Emissions reducing cogeneration project nears finish line in Alberta’s oil sands

'Technology will continue to play a key role to help the industry meet its environment goals as well as improving production'

By Will Gibson
Suncor Base Plant’s natural gas-fired cogeneration units. Photo courtesy Suncor Energy

Suncor Energy is nearing completion of its upgraded cogeneration project, providing a boost to Alberta’s electrical grid while reducing emissions intensity for the oil sands giant.

The $1.4 billion Coke Boiler Replacement Project is swapping out three aging petroleum coke-fired boilers with two high-efficiency natural gas cogeneration units at Suncor’s Base Plant, 25 kilometres north of Fort McMurray.

Cogeneration units are crucial cog for oil sands operations. They generate heat to extract bitumen while producing electricity and steam.

Announced in 2019, the new units remain on course to begin operations in late 2024. They will produce approximately 800 megawatts to Alberta’s electric grid while reducing the intensity of greenhouse gas (GHG) emissions for both Suncor and the oil sands industry as a whole.

Kevin Birn, a Calgary-based analyst who has tracked GHGs in the energy industry for more than a decade, sees the environmental benefits of moving on from coke boilers, a technology that dates back to the 1960s.

“Petroleum coke is roughly two times as carbon intense as combusting natural gas so this project can drive emissions improvements for both Suncor and the industry,” says Birn, global head for the Center of Emissions Excellence and chief analyst Canadian oil markets for S&P Global.

“This move retires petroleum coke use from one of the two remaining oil sands operations that burn the material.”

Use of petroleum coke, a byproduct from upgrading bitumen to synthetic crude oil, currently accounts for about 11 per cent of the total emissions from the oil sands mining sector. S&P Global Commodity Insights estimates roughly five million megatonnes of CO2 annually, or about 10 kilograms per barrel of marked synthetic crude produced by oil sands miners.

Aerial view of Suncor Base Plant’s natural gas-fired cogeneration units. Photo courtesy Suncor Energy

While Suncor’s natural gas consumption will increase when the new units come online in the fourth quarter, they will also turn the company into the third largest power producer in Alberta, supplying approximately seven per cent of the province’s current electricity demand. Suncor’s natural gas cogeneration units will have a lower GHG intensity than the current grid average.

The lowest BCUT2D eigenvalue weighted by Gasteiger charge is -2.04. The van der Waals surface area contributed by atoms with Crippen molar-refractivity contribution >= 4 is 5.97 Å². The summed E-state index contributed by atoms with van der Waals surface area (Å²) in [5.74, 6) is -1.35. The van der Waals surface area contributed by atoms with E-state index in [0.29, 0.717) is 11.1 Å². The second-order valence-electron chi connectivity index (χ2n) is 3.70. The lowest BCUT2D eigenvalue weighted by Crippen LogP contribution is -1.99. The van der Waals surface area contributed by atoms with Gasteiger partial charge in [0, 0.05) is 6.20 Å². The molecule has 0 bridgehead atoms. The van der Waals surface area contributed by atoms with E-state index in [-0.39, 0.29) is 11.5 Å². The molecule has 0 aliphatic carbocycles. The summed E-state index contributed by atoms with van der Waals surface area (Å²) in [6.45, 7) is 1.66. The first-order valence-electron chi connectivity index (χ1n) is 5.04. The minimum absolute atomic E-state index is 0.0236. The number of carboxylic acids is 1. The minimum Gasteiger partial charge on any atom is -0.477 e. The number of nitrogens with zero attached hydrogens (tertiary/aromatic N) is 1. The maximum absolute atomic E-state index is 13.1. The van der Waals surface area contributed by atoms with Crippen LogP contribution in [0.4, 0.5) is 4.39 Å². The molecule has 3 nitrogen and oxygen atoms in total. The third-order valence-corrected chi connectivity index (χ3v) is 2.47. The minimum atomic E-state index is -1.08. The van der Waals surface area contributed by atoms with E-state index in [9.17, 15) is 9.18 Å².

The environmental benefits of “fuel switching” from petroleum coke to natural gas extend beyond reduced GHGs. In a filing with the Canadian Environmental Assessment Agency in December 2017, Suncor estimated its new cogeneration units would reduce sulphur dioxide (SO2) emissions by 46 per cent, nitrogen oxide (NOX) emissions by 17 per cent and particulate matter emissions by 66 per cent. It would also cut freshwater use by 35 per cent.

The unused petroleum coke will likely be stored rather than combusted, Birn says.

“This already happens at integrated oil sands operations which produce petroleum coke,” Birn says. “Operators are required to store petroleum coke as a potential fuel source but the vast majority is not marketed given the distance to market.

“Over the entire life of the oil sands, nearly three quarters of the produced pet coke has been stored. Storing it does allow for more valuable future potential uses, such as being part of the manufacture of carbon fibre.”

Syncrude has also developed a technology using petroleum coke produced at its operation to treat process water. The treatment is similar to using a home water filter. The petroleum coke, which is almost pure carbon, acts as a filter to remove constituents in the water, such as naphthenic acids.

“Technology will continue to play a key role to help the industry meet its environment goals as well as improving production,” Birn says. “This decision by Suncor is a good example of that.”

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